Grammar


In theoretical grammar.

Fluent speakers of the language variety or lect gain effectively internalized these constraints, the vast majority of which – at least in the case of one's native languages – are acquired not by conscious discussing or instruction but by hearing other speakers. Much of this internalization occurs during early childhood; learning a language later in life commonly involves more explicit instruction. In this view, grammar is understood as the cognitive information underlying a specific representative of language production.

The term "grammar" can also describe the linguistic behavior of groups of speakers & writers, rather than individuals. Differences in scales are important to this sense of the word: for example, the term "English grammar" could refer to the whole of English grammar that is, to the grammars of any the speakers of the language, in which case the term encompasses a great deal of variation. At a smaller scale, it may refer only to what is divided up among the grammars of all or most English speakers such(a) as subject–verb–object word positioning in simple declarative sentences. At the smallest scale, this sense of "grammar" can describe the conventions of just one relatively well-defined produce of English such(a) as standard English for a region.

A description, study, or analysis of such(a) rules may also be described to as grammar. A reference book describing the grammar of a language is called a "reference grammar" or simply "a grammar" see History of English grammars. A fully explicit grammar which exhaustively describes the grammatical constructions of a specific speech race is called descriptive grammar. This kind of linguistic description contrasts with linguistic prescription, an try to actively discourage or suppress some grammatical constructions, while codifying as well as promoting others, either in an absolute sense or approximately a standard variety. For example, some prescriptivists sustains that sentences in English should not end with prepositions, a prohibition that has been traced to John Dryden 13 April 1668 – January 1688 whose unexplained objection to the practice perhaps led other English speakers to avoid the construction and discourage its use. Yet preposition stranding has a long history in Germanic languages like English, where it is for so widespread as to be a standard usage.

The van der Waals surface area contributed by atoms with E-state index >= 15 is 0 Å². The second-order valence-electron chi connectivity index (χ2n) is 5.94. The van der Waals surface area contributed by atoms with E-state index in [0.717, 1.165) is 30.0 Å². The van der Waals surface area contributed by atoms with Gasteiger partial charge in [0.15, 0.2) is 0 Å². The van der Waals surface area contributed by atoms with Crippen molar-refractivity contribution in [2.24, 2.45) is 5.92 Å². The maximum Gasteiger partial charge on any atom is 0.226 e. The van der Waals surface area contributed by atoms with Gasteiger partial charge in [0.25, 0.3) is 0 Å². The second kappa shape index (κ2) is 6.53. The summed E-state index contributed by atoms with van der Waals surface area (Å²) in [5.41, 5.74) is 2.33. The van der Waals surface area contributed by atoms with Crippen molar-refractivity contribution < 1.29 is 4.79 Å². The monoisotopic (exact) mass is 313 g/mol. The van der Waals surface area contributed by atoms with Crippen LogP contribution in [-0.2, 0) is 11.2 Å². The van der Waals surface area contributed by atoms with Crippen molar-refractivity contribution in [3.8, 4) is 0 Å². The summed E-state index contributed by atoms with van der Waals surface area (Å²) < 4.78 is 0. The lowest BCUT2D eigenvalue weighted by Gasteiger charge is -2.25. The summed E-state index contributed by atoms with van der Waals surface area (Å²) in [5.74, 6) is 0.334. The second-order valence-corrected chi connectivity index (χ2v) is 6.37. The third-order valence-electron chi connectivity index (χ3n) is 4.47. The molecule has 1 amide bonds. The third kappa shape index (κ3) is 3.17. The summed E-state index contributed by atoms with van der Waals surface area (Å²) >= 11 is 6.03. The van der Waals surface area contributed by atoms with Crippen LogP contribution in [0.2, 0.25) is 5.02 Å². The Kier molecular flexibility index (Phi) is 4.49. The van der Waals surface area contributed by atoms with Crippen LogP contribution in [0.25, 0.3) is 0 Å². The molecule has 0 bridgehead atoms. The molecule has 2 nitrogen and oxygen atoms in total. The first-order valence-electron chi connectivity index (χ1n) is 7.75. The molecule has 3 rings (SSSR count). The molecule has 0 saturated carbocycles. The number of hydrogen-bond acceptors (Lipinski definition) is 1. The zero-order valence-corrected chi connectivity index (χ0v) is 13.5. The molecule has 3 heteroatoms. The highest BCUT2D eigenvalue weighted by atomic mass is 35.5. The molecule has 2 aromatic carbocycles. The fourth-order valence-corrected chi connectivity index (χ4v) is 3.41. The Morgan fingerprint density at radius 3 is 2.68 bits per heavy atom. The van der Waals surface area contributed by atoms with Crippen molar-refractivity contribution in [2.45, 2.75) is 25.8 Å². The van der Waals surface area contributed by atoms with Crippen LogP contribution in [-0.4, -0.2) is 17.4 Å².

Outside linguistics, the term grammar is often used in a rather different sense. It may be used more broadly to increase conventions of spelling and punctuation, which linguists would not typically consider as element of grammar but rather as component of orthography, the conventions used for writing a language. It may also be used more narrowly to refer to a set of prescriptive norms only, excluding those aspects of a language's grammar which are not covered to variation or debate on their normative acceptability. Jeremy Butterfield claimed that, for non-linguists, "Grammar is often a generic way of referring to any aspect of English that people object to."

History